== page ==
By Alexa Day
In the U.S., we’re celebrating Memorial Day this weekend. It’s a holiday for honoring those who lost their lives fighting for this nation, and it also serves as the informal beginning to the summer season. So in the spirit of merging mindfulness of history and discovering sweet, hot summer action, I’m here with Afton Locke.
I first got to know Afton at my first book signing a couple of Romanticons ago. She and I sat next to each other at the front of the room, where a person can get the best view of the entertainment. That afternoon, we shouted over the music about the fascinating field of interracial romances, especially the historicals. (I’ve written about those here, too.) I still think that particular subgenre of the subgenre is underserved, but I’m so excited by the work Afton’s doing with it. Her Oyster Harbor series, which started with Plucking the Pearl, has just expanded to its third book, Sadie’s Surrender. Here’s a little bit of the conversation I had with her about the new book, interracial historicals, and what’s she’s got lined up next.
What’s drawing you to interracial romance? What makes those stories enjoyable for you to tell?
I’m not sure. The stories have been popping into my head, begging me to tell them, for many years. I enjoy the conflict, forbidden love, and different cultures. I’ve had several past life regressions, and so far, I’ve been three different races. Once I began the Oyster Harbor series, I couldn’t stop writing.
At some point, we’re going to have to discuss the use of past-life regressions for story development! Right now, do you prefer writing historical or contemporaries? What sorts of challenges come with each subgenre?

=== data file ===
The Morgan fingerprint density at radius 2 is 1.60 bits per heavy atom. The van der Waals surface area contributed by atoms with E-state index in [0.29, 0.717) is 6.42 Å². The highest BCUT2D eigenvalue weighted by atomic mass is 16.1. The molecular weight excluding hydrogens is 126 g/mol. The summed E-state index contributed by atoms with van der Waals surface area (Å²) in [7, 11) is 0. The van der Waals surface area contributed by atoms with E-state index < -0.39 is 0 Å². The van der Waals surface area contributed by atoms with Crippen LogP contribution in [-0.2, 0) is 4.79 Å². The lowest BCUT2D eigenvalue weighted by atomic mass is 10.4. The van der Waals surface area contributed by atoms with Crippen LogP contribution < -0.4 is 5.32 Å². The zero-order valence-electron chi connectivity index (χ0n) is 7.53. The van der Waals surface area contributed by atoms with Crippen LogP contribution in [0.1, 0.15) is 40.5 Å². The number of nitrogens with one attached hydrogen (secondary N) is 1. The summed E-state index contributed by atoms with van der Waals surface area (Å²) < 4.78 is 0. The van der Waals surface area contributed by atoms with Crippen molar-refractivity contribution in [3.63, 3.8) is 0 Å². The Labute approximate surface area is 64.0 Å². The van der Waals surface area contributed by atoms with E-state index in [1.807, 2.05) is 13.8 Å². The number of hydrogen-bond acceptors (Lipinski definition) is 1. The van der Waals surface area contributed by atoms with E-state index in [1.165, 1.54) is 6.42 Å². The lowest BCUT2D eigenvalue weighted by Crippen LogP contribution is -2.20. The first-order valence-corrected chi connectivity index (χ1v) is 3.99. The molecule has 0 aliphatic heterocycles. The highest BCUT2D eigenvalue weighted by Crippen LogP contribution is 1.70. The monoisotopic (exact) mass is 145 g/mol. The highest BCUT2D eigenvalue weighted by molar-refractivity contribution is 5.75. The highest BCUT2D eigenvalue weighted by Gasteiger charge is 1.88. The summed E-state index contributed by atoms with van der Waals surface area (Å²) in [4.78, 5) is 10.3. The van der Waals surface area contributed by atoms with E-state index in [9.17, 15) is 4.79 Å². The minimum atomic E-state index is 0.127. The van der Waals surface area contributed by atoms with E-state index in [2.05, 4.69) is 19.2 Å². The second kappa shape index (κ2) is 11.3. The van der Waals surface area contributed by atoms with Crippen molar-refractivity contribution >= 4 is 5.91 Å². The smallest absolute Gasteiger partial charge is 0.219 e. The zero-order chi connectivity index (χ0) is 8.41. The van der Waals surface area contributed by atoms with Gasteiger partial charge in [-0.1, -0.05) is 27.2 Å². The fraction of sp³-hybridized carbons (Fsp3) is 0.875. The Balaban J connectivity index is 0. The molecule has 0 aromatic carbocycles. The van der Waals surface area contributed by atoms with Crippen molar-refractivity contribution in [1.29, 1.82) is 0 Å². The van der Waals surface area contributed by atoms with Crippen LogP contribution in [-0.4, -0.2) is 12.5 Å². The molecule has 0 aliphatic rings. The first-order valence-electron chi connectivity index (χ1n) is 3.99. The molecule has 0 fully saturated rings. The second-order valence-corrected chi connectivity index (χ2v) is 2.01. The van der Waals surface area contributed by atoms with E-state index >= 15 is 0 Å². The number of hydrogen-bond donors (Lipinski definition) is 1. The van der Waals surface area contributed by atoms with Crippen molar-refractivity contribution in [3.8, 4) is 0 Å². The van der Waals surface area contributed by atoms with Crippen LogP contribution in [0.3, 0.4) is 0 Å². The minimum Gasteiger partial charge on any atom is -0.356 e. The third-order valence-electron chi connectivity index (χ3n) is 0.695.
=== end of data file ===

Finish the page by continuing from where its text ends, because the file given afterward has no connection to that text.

I like historicals better, and my readers seem to prefer them too. The challenge is they’re harder to write because you have to do more research about everything, including language used. Since my stories are steamy, I also have to research birth control and underwear.
Oyster Harbor is in Maryland, and your series takes place in the 1930s, which is kind of a socially complicated place in the history of interracial relationships. Does this time period make the research harder? What were your favorite resources? What was your favorite research surprise?
Writing about the 1930s is easy because it’s kind of recent, but hard because there’s not as much written about it as something like the Civil War. Writing a series makes it easier because I can re-use research. I like www.etymonline.com for word origins and eBay for old sewing patterns when researching clothes. Usually, I work in this order: story idea, write book, research and polish. My biggest surprise? Visiting an oyster museum actually gave me the idea for the first book.
Rose, Exposed, Book 2 in the Oyster Harbor series, deals with colorism and passing. The hero of Sadie’s Surrender is in the Klan. Even though this was a time when it was often safer to be in the Klan than not, this is still a pretty bold storytelling choice! I love bold storytelling choices. Do these choices ever feel like taking major risks for you, or was this just the story as it needed to be told?
Pretty risky, yes, but I like being bold and different. This was how the story needed to be told, so I went with it. So far, readers have been accepting. Book 4 will be the boldest of all! I really hope I can pull it off.
When you’re not working, what are you watching or reading or otherwise occupied with?
I love to read, romances and classics. I also like to watch TV comedies and dramatic movies from the 1970s. I love the bold emotions and the chances the characters took with interracial themes. I watch very little current TV because it seems so much flatter in comparison. I’m loving the Outlander series, though. I’d love to see the same done with Oyster Harbor.
What’s your next project?
I’m working on Book 4 in the Oyster Harbor series. It features a wild hurricane. I also have a 1970s interracial time travel waiting in the wings. Not sure when I’ll release it. In my other author personality, I have another Black Hills Wolves werewolf story coming.
Afton is probably working hard enough for both of us, right? If you want to keep up with her, check her out on Facebook or keep an eye on her website. She’s also got a newsletter waiting for you right here.
And don’t forget to follow Lady Smut. Our super hot summer is just getting started!